Unregistered broker/securities/EB-5: In the Matter of CMB Export, LLC, Adm. Proc. File No. 3-18825 (Sept. 21, 2018) names as Respondents the firm, a federally designated regional center for the EB-5 program, whose investment vehicles are limited partnership interests; the firm also serves as the general partner for 37 affiliated limited partnerships named as Respondents. Patrick Hogan, the CEO and Manager of CMB Export, is named as a Respondent. Over a four year period beginning in 2011, CMB Export and Mr. Hogan entered into agreements with and paid unregistered brokers to market, the limited partnership interests in connection with, the EB-5 program which offers a path to citizenship to foreign nationals who invest a designated amount of capital in creating a certain number of jobs in the U.S. During the same period certain of the limited partnerships affiliated with CMB Export offered and sold limited partnership interests in connection with the program. Those who solicited investors were paid transaction based compensation but were not registered brokers. The securities offered were not registered with the Commission or exempt. The Order alleges violations of Securities Act sections 5(a) and 5(c) and Exchange Act section 15(a)(1). Respondents engaged in meaningful remediation and cooperation with the investigation, creating a compliance program to ensure compliance with the securities laws in the future. To resolve the proceedings CMB Export and Mr. Hogan consented to the entry of a cease and desist order based on Exchange Act section 15(a) while the limited partnerships affiliated with CMB Export consented to the entry of a similar order but based on the Securities Act sections cited in the Order. CMB Export will pay a penalty of $5.15 million. Mr. Hogan will pay a penalty of $515,000. Each of the 37 CMB limited partnerships will pay a penalty of $160,000 for a total of $11.585 million.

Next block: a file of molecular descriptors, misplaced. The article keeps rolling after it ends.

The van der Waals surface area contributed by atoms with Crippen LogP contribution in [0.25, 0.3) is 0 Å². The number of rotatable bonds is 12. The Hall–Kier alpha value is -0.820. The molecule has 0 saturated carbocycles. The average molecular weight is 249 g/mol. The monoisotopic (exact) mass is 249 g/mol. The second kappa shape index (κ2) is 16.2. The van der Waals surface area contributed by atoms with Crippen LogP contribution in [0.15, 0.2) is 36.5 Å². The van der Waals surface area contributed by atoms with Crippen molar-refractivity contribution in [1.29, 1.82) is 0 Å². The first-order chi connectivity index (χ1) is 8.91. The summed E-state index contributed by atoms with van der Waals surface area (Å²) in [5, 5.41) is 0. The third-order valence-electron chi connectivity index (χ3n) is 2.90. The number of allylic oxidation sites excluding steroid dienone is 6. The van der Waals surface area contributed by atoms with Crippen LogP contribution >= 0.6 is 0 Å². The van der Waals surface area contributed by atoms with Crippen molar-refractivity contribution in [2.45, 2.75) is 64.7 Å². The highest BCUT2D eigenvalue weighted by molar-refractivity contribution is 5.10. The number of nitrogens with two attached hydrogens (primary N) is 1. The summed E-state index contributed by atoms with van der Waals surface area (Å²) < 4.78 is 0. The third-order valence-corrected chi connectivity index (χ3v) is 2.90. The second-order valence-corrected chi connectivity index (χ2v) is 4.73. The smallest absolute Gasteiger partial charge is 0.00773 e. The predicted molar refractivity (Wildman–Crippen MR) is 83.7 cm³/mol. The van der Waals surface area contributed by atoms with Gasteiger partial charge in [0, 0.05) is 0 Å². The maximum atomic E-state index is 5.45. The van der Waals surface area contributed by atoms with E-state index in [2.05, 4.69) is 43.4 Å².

Failure to file reviewed interim financial statements: In the Matter of Cardiff Lexington Corporation, Adm. Proc. File No. 3-18820 (Sept. 21, 2018) is one of five actions brought by the Commission against issuers who failed to file interim financial statements that had been reviewed. Each Order alleges violations of Exchange Act sections 13(a), Rule 13a-13 and Rule 8-03, Regulation S-X. To resolve the proceedings each issuer consented to the entry of a cease and desist order based on the cited sections. Each also agreed to pay a penalty as follows: Cardiff Lexington Corporation, $25,000; Cool Technologies Inc., $75,000; Dasan Zhone Solutions Inc., $50,000; First Hartford Corporation, $50,000; Infrax Systems Inc., $50,000. (The amount of the penalty is a function of the number of incorrect interim filings made with 1 yielding a $25,000 penalty).